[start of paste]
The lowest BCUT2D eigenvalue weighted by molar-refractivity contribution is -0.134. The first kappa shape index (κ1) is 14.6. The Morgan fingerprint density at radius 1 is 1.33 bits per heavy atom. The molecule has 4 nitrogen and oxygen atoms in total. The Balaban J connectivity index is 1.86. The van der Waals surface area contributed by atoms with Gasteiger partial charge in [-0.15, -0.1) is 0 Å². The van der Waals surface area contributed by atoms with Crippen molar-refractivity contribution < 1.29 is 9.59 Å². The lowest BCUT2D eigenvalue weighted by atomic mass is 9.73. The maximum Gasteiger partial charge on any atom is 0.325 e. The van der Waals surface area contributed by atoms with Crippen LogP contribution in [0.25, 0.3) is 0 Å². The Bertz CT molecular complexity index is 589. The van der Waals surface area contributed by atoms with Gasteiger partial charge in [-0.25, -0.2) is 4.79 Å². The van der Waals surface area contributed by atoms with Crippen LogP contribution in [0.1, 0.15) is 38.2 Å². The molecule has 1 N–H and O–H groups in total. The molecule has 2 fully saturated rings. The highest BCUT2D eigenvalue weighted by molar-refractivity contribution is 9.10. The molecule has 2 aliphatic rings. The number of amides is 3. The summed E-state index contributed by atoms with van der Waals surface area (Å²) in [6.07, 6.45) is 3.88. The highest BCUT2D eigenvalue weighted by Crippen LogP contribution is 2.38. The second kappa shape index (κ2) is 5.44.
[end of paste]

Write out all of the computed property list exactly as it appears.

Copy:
The lowest BCUT2D eigenvalue weighted by molar-refractivity contribution is -0.134. The first kappa shape index (κ1) is 14.6. The Morgan fingerprint density at radius 1 is 1.33 bits per heavy atom. The molecule has 4 nitrogen and oxygen atoms in total. The Balaban J connectivity index is 1.86. The van der Waals surface area contributed by atoms with Gasteiger partial charge in [-0.15, -0.1) is 0 Å². The van der Waals surface area contributed by atoms with Crippen molar-refractivity contribution < 1.29 is 9.59 Å². The lowest BCUT2D eigenvalue weighted by atomic mass is 9.73. The maximum Gasteiger partial charge on any atom is 0.325 e. The van der Waals surface area contributed by atoms with Crippen LogP contribution in [0.25, 0.3) is 0 Å². The Bertz CT molecular complexity index is 589. The van der Waals surface area contributed by atoms with Gasteiger partial charge in [-0.25, -0.2) is 4.79 Å². The van der Waals surface area contributed by atoms with Crippen LogP contribution in [0.1, 0.15) is 38.2 Å². The molecule has 1 N–H and O–H groups in total. The molecule has 2 fully saturated rings. The highest BCUT2D eigenvalue weighted by molar-refractivity contribution is 9.10. The molecule has 2 aliphatic rings. The number of amides is 3. The summed E-state index contributed by atoms with van der Waals surface area (Å²) in [6.07, 6.45) is 3.88. The highest BCUT2D eigenvalue weighted by Crippen LogP contribution is 2.38. The second kappa shape index (κ2) is 5.44.